I have actually heard that the market average for spa pump motor has to do with 8 years. When the motor goes, you have an option– change just the motor, or purchase the whole pump.
The same with the wet end, or the opposite end of the pump, you could simply change a new damp end onto the existing motor. We have a big stock of parts for spa pumps, to fix nearly any pump problem.
… if you ‘d rather not get your hands unclean, and prefer to just replace the entire pump– motor and wet end, then this post is for you. Here’s ways to replace a typical spa pump, wired into a spa pack.
1. Check the Frame, Horsepower, Voltage & Speed
You do not wish to set up the wrong pump, so get out your reading glasses and a flashlight, and inspect the label on the pump motor. Try to find FR which indicates frame type (48 or 56), HP for horsepower( 1– 5), Voltage (115 or 230) and Speed (single or dual). Change your existing pump with the exact same size and type spa pump.
Pay attention to how the pump discharge is oriented, is it on the side, or on the top? These are two different damp ends. The side discharge spa pump can be turned to various places by loosening up the volute screws, however the center discharge is leading dead center– 12:00.
If you have questions on picking the proper spa pump, please call or email us!
2. Shut off the Power
Do not take possibilities, discover the proper breaker that feeds the spa and shut it off. Use a piece of tape over the breaker so that no one mistakenly turns it back on. After shutting off the breaker, test to be sure that power is off, then you can proceed to dismantle and get rid of the existing pump.
3. Disconnect Old Spa Pump
Start with eliminating the bare copper bonding wire that is connected to the pump. Now, presuming that the spa is drained pipes, or you have valves near to prevent the water from running out, gradually loosen up the union nuts on the inbound and outbound water connections of the spa pump. 1-10 gallons of water will drain pipes out, so be prepared if your spa lies inside.
If your spa pump is bolted to the flooring, utilize a wrench or socket to remove the bolts on the motor footpad.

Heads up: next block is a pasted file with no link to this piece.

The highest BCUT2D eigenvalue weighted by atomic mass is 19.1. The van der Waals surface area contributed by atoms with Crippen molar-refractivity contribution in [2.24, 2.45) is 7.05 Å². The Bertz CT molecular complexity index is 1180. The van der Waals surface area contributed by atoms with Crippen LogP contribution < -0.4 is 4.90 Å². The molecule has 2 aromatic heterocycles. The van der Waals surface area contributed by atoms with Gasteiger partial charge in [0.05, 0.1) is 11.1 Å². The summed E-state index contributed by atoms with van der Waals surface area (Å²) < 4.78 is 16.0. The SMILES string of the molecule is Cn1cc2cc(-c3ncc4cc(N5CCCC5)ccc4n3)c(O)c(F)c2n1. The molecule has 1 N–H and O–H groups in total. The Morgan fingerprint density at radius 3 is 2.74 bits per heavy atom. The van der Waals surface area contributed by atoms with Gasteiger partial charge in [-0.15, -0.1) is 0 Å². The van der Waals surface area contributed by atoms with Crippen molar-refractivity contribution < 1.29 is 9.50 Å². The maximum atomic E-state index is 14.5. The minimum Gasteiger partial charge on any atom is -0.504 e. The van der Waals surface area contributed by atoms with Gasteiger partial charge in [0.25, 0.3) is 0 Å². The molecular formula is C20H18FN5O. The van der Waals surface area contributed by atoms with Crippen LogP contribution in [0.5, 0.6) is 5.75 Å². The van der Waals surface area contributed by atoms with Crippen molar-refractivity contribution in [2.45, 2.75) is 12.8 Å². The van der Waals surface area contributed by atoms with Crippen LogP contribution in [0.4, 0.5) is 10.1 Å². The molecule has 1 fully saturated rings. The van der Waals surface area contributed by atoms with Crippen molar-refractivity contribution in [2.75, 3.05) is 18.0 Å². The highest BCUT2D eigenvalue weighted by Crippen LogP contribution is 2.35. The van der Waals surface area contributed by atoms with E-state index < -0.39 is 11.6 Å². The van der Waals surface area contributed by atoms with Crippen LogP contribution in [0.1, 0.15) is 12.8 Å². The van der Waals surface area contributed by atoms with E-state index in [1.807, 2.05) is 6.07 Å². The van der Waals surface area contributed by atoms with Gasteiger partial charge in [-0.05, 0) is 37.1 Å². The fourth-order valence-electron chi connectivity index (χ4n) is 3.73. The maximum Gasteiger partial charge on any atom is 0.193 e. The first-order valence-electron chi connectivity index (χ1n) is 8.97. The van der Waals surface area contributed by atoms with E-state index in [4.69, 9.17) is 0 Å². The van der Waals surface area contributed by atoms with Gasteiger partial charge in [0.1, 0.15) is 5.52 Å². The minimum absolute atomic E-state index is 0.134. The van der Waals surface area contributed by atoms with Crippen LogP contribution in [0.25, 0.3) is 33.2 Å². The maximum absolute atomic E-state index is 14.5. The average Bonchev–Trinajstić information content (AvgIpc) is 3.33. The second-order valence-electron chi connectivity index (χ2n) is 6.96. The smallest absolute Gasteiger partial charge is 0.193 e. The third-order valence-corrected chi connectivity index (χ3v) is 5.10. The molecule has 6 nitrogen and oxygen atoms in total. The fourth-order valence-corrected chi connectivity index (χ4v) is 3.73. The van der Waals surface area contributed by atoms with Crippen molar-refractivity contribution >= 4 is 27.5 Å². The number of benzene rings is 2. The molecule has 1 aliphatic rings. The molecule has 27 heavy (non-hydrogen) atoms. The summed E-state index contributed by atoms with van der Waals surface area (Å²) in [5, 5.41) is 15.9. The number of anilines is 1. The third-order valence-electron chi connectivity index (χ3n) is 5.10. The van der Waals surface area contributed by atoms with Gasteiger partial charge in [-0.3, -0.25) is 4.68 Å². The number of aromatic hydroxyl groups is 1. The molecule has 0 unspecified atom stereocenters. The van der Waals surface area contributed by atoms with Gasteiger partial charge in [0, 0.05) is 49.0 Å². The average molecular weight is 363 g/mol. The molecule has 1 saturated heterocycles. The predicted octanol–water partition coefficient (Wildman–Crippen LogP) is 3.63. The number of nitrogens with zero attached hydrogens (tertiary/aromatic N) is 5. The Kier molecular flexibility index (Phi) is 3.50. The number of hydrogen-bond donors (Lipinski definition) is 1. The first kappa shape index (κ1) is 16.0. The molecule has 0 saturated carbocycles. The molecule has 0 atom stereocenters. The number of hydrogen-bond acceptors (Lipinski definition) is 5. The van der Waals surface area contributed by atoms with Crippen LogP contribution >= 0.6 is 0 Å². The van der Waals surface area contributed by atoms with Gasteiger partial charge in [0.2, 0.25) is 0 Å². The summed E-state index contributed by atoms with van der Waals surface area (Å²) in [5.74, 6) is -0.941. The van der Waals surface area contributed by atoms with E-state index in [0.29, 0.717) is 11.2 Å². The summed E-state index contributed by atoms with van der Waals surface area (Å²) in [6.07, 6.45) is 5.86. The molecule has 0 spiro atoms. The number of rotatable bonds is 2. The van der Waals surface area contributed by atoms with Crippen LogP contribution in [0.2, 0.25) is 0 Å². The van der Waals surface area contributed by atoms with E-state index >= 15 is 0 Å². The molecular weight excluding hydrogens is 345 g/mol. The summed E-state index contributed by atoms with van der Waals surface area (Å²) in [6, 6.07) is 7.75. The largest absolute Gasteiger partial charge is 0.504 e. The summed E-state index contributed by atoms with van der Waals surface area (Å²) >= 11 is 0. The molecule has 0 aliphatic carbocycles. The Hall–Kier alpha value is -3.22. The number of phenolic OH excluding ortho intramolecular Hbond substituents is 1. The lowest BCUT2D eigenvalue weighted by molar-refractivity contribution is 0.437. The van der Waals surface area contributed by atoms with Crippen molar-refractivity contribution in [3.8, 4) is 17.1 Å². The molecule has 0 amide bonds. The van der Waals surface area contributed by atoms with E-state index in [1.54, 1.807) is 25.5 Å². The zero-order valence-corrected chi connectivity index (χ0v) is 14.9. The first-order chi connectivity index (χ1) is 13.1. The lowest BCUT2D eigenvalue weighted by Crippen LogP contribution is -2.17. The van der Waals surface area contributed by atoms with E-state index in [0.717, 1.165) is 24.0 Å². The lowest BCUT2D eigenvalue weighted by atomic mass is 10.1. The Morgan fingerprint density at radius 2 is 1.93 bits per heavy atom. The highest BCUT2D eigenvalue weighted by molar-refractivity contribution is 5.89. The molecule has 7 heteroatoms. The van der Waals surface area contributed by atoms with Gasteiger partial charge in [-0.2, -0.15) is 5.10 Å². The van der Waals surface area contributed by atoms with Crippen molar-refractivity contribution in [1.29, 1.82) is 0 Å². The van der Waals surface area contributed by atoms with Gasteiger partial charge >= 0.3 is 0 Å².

Once you can move the pump, position it to provide you easy access to the wires coming into the rear of the motor. Open up the cover plate and you will find 3-wires for a single speed pump, and 4-wires for a two-speed spa pump. With a screwdriver, nut driver or needle nose, you can eliminate the wires from their terminal screws, and after loosening the cord clamp on the motor, gently pull the wire cable out from the existing motor.
For a two-speed motor, note or label the high speed and low speed wires, to wire properly to the brand-new motor. Get out your glasses and flashlight once again, you’ll find the terminal screws are labeled in very small print.
4. Connect New hot tub Pump
You’ll discover it much easier to wire the motor prior to you slide the pump underneath the spa. Make similar connections to the brand-new pump. For two-speed motors, low speed is generally Red, typical is White and high speed is Black, and green is of course green. If the wires are not an actual spa pump cable, the colors may be different. Compare the wire color to the markings on the terminal board.
Remove the pump cable clamp from the old motor and screw it into the wire gain access to port of the brand-new motor. Place the pump cord through the clamp, and connect the wires to the terminals.
Tighten up the pump cord clamp where the wires go into the back of the motor, and change the motor end cap or cover.
Next, you can thread on the union nuts to the new spa pump, ensuring that the o-ring is still intact, and has actually not fallen out. Hand tighten the union nuts securely. The final action is to re-secure the bolts that hold the motor foot pad to the floor or base. This assists reduce vibration noise. Utilizing a rubber pad underneath the pump can assist lower it even further.
Finally, reconnect the bare copper bonding wire to the bonding lug on your brand-new spa pump.
5. Evaluating a New Spa Pump
When the plumbing on the pump is tightened up, you can start to fill the spa. Once you have the spa about half full, open the valves and loosen the incoming spa union to permit any air lock to get away, and tighten up securely when water starts to drip. Continue to fill the spa complete, while trying to find any leakages around the new spa pump.
When the spa is complete, switch on the breaker to test your spa pump, running through it’s speeds. Make sure that your heating unit kicks on which everything looks and sounds appropriate.
A relatively easy procedure, however if you require any help in changing spa and hot tub pumps, we have spa techs waiting waiting on your call or e-mail!
No matter which company you purchase you swim spa from they will offer a traditional rigid foam filled spa cover. And just like every other foam filled cover ever made, those panels will eventually begin to saturate with moisture from the steam coming off the spa water, until they are too heavy to lift.
Bar lifters won’t help once the cover becomes too heavy either because you will still have to flop it over the bar while trying not to strain yourself. Then push it off the end of the spa. When the cover is heavy it will either rip itself apart (because the seam of the cover is not built to handle the added weight) or worse it will rip the bar lifter off the sides of your spa potentially causing damage to the spa cabinet.
The SpaCap Swim Spa Covers by contrast, don’t employ foam so there is nothing to soak up the moisture. They are built to stay lightweight and easy to use. Visit SpaCap.com and order one for your swim spa today.